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TechView


A Retrofit at Lufthansa


Te Luſthansa Technik group of com- panies (LHT Group) is one of the few service companies allowed to overhaul aircraſt and engines from a wide variety of manufacturers. Indeed, for certain procedures and manufacturers, the Luſthansa Technik site in Hamburg, Germany, is the only qualified repair location in the world. Repairs to engine housings represent


a particularly difficult challenge. Engine housings are complex, heavily stressed components made of materials that are expensive to buy and process. In sched- uled maintenance, it is sometimes pos- sible to replace only those sections that show signs of mechanical and thermal stress—an alternative that is technically challenging, but financially, extremely interesting compared with using new parts. To do this, the component to be overhauled is first precisely measured and a CAD model of its actual shape is created. Next, the worn sections from the engine components are replaced with new material, which is then reworked so that it exactly matches the previous structure in terms of shape, size, and accuracy of fit. Te repair technology requires machining centers of a particu- lar size and quality, as Andreas Tölle, project engineer at Luſthansa Technik in Hamburg, explained: “Our large vertical turning and grinding machines from Jungenthal, with their solid and reliable mechanics, are completely indispensable for this type of work.” Tey are regularly overhauled to reflect the state-of-the-art in terms of both electrical engineering and CNC technology. Luſthansa Technik in Hamburg


recently turned to Siemens to retrofit


the drive technology and control system on its Jungenthal vertical turning and grinding machining center. “Everything we produce is a one-off


and needs to be individually pro- grammed and processed,” said Tölle. “Our staff also needs to be able to operate all of the machines easily. Tat’s why we are gradually converting all our machining centers to use CNCs with shop-floor soſtware from Siemens.”


“We are gradually converting all our machining centers to use CNCs with shop-floor software.”


Te electrical engineering part of the


retrofit included all of the axis drives and the CNC system. Te Sinumerik 840D sl, with its Sinumerik Operate graphical user interface and integrated ShopTurn shop-floor soſtware, made it possible to combine the turning and grinding processes that previously required two CNCs into a single control system, thus saving one entire control panel. Tis means that there is now more space around the machine and users can move around freely as they operate the grinding functions from an MP8 mobile control panel. With the turning and grinding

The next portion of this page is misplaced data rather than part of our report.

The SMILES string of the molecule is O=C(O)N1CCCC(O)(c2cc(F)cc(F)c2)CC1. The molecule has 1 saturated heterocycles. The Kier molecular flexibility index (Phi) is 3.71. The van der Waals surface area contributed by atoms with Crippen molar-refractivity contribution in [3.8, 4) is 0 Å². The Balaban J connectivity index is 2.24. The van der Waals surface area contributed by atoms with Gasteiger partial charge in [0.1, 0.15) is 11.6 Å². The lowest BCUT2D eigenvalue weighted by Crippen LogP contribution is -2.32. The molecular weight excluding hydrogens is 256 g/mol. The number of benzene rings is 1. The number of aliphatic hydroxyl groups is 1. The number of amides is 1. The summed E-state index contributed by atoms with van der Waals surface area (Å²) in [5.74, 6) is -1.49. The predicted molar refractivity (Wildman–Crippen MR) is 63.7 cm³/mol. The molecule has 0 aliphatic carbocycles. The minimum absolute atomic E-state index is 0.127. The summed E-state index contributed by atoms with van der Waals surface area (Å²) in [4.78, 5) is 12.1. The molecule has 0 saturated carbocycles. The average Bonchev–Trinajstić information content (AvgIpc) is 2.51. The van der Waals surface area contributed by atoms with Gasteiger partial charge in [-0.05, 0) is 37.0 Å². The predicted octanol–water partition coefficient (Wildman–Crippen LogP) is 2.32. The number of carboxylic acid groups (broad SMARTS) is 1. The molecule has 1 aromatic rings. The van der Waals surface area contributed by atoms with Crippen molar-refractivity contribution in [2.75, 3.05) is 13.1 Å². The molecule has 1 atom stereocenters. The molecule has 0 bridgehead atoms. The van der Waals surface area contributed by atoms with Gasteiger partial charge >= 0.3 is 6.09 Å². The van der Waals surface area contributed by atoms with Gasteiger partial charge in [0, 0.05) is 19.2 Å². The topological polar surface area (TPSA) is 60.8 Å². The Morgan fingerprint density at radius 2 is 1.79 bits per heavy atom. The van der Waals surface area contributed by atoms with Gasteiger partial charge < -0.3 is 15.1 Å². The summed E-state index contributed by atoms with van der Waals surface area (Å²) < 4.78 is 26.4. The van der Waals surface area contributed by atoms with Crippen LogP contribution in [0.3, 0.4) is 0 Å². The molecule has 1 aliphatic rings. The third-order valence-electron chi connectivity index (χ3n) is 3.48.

processes now combined in a single control system, programming and program management have also been considerably simplified. Te old CL800 cycles have been translated one-to-one into ISO cycles for the new control system. On the OP 015 control panel, more information can be visualized in a clear and transparent manner than ever before.


Matthias Wunderlich


Lufthansa Account Manager Siemens


Munich, Germany


For example, it is now already


obvious during the simulation phase whether a tool can be used at a par- ticular angle of approach. In ShopTurn, which is also integrated into Sinumerik Operate, contour sections can be easily cut out and inserted, using the copy- and-paste function. Te panel is also extremely useful when operating in manual mode. To fully exploit the capabilities of the


Sinumerik tool management system, Luſthansa Technik retrofitted the tool turret with Capto toolholders. Tis allows the Jungenthal machine to be specifically fitted with ready-made tools, simplifying in-process tool changes, eliminating the need for time-consum- ing scratching and allowing entire pro- duction sequences to be combined into cycles and programmed processes. “More efficient tool and program


management has increased our process- ing speeds on average between 10 and 20%,” explained Tölle. Equipped with the new Sinumerik


CNC, Simotics S-1FK7 servomotors and the Sinamics S120 drive system, including actively regulated infeed, the Jungenthal machine now has the flex- ibility to deliver the efficient produc- tion processes required for aircraft maintenance. The retrofit proved par- ticularly economical when compared to the cost of buying a new machine, even without counting the work saved on foundations and infrastructure. This resilient machine will probably also last longer than a newer model built today, says Tölle, who is already thinking ahead to the next retrofit with Siemens as its partner. ✈


Aerospace & Defense Manufacturing 2013 61


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